As noted above, the well should also be protected from surface pollution by extending the well lining at least 0.5 m above the ground to form a head wall around the outer rim of the well. A concrete slab should be constructed on the ground surface, extending for 2 m around the well. The concrete slab also seals any fissures between the well lining and the walls of the excavated hole, preventing polluted surface water from seeping into the well along the outer casing of the well. Similarly, it is desirable for the top of the well to be covered, and a handpump fitted, to further prevent contaminants from entering the well. The different types of handpumps are discussed later in this chapter.

Extent of Use

Dug wells are used extensively on many low-lying islands throughout SIDS. Dug wells are often used as a supplement to rainwater harvesting systems.

Operation and Maintenance

The operation and maintenance of a dug well is simple. Water is taken from a well by either lowering a container into the well and withdrawing it, or by a pump (hand- or motor-powered). The operation and maintenance of pump systems is most important. While the detailed maintenance of pumps is beyond the scope of this book, given the wide range of pumping systems available, all pumps need periodic inspection and repair, including replacement of gaskets and moving parts. Handpumps are generally preferred from a water conservation point of view as they cut down on overpumping and minimise the risk of saltwater intrusion. The pump selected should be easily operated and maintained by women and children, who, traditionally, are the most frequent users. Spare parts must be readily available and maintenance training provided immediately following installation of the pump. For community wells, there should be a representative water committee who will assume responsibility for keeping the well surrounds clean and the pump maintained. Collection of a fee may be necessary to pay for maintenance. Open wells should be inspected every day to ensure that no debris enters the well, while closed wells should be inspected periodically for the same reason. The areas surrounding the top of the well should be kept clean to protect against contaminants polluting the well.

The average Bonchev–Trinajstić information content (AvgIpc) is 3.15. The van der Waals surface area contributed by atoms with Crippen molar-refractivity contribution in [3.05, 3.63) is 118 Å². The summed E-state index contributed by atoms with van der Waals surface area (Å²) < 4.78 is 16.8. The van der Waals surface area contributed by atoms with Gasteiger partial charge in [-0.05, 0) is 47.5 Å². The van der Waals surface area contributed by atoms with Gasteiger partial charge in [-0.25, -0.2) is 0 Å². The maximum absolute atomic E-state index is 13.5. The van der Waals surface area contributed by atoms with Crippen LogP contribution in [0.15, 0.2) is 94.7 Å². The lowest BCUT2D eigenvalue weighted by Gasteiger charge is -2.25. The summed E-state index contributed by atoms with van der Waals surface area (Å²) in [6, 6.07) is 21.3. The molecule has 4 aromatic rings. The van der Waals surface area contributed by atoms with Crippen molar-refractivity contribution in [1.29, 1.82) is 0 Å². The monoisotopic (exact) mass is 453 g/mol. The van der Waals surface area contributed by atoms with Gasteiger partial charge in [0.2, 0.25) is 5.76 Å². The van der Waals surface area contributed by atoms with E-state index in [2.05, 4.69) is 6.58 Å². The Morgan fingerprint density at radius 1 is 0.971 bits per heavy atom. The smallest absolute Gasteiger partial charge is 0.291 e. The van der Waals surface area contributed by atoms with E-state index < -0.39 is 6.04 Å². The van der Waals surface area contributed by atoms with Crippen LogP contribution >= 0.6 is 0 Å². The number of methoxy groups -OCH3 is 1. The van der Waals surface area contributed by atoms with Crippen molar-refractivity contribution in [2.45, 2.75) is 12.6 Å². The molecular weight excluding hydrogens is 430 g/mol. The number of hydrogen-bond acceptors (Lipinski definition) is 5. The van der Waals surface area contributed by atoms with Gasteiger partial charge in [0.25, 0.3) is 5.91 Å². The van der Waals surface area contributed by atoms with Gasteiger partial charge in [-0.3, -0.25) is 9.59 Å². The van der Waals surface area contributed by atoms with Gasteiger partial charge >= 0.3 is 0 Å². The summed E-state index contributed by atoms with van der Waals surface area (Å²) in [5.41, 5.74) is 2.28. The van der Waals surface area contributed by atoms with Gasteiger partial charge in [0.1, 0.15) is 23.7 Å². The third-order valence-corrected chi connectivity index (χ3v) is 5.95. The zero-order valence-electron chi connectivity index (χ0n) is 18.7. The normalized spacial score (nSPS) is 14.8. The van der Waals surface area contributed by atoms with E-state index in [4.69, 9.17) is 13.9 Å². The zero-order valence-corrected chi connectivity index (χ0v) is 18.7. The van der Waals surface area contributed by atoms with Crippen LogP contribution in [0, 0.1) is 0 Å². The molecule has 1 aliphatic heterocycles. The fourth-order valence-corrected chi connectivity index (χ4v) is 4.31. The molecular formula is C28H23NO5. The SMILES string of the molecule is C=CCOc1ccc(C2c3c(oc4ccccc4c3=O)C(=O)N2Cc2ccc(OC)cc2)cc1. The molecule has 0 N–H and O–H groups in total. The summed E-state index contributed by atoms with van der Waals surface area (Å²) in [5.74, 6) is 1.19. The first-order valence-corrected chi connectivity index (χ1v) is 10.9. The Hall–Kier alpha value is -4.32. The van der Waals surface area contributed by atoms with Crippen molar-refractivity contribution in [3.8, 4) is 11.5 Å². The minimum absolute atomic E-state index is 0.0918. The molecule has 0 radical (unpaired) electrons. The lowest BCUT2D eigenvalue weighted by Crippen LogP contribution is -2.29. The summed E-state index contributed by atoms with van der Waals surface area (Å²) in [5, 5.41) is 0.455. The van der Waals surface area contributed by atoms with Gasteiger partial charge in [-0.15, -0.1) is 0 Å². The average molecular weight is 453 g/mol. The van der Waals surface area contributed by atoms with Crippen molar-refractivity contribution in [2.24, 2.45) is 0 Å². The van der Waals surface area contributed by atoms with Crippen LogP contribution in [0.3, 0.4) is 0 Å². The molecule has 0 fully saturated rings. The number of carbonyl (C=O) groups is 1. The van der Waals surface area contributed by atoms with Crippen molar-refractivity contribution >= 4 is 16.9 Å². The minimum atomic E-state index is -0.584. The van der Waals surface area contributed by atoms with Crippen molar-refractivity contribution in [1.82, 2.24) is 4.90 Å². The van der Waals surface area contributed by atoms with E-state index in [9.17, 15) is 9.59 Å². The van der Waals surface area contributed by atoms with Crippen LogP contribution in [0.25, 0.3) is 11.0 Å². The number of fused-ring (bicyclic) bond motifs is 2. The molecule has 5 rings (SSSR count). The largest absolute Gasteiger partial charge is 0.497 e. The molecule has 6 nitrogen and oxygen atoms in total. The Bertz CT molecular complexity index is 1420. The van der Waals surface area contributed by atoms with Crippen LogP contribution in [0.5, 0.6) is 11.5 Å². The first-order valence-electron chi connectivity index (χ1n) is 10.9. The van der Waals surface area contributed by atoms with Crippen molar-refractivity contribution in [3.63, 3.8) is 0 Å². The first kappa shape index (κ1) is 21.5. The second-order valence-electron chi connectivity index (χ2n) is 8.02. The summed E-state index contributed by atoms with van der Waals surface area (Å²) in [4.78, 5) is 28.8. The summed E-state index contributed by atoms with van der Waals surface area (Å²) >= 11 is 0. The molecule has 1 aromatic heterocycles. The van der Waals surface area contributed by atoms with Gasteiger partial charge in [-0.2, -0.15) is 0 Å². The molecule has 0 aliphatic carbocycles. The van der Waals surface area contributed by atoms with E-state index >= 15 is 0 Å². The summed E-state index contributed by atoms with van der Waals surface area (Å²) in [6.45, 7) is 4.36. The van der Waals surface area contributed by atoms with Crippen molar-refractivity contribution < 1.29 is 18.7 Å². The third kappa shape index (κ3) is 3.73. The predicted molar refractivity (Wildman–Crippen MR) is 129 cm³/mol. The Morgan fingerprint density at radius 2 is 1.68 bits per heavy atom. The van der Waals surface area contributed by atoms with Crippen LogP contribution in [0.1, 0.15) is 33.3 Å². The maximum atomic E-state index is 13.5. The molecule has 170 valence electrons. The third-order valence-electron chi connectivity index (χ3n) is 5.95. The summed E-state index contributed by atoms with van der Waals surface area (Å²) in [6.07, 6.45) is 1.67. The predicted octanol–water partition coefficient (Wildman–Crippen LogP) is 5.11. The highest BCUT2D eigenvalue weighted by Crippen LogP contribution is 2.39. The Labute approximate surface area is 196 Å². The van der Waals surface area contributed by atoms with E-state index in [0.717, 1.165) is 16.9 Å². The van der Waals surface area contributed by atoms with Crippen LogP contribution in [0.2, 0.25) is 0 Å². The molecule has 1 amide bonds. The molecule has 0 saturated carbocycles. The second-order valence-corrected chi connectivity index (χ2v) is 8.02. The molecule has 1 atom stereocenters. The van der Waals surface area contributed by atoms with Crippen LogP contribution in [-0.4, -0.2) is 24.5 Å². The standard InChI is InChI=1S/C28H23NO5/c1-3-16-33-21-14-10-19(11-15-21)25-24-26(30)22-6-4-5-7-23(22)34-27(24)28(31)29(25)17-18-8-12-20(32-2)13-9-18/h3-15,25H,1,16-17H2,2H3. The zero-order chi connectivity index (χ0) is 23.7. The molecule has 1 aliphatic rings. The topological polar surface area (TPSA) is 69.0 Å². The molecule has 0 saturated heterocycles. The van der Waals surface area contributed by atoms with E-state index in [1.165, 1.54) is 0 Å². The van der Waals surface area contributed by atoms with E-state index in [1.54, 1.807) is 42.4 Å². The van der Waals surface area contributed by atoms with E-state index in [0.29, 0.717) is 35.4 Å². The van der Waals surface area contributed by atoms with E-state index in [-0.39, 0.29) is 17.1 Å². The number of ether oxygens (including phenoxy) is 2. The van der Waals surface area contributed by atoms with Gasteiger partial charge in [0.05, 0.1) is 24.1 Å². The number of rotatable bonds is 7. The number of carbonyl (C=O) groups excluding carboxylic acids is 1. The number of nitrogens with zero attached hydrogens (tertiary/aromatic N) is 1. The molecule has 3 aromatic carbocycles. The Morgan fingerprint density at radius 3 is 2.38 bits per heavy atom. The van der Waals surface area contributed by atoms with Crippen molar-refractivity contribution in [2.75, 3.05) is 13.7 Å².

Level of Involvement

Most SIDS have village-level experience in the construction of dug wells. This experience ranges from simply providing a hole in the ground to constructing a properly lined and sealed well, fitted with a pump. Skilled technicians may be required to install the pump, and care should be taken when selecting a motor driven pump to ensure that the pumping rate does not exceed the yield of the well. Overpumping could lead to saltwater intrusion and loss of the well for freshwater uses.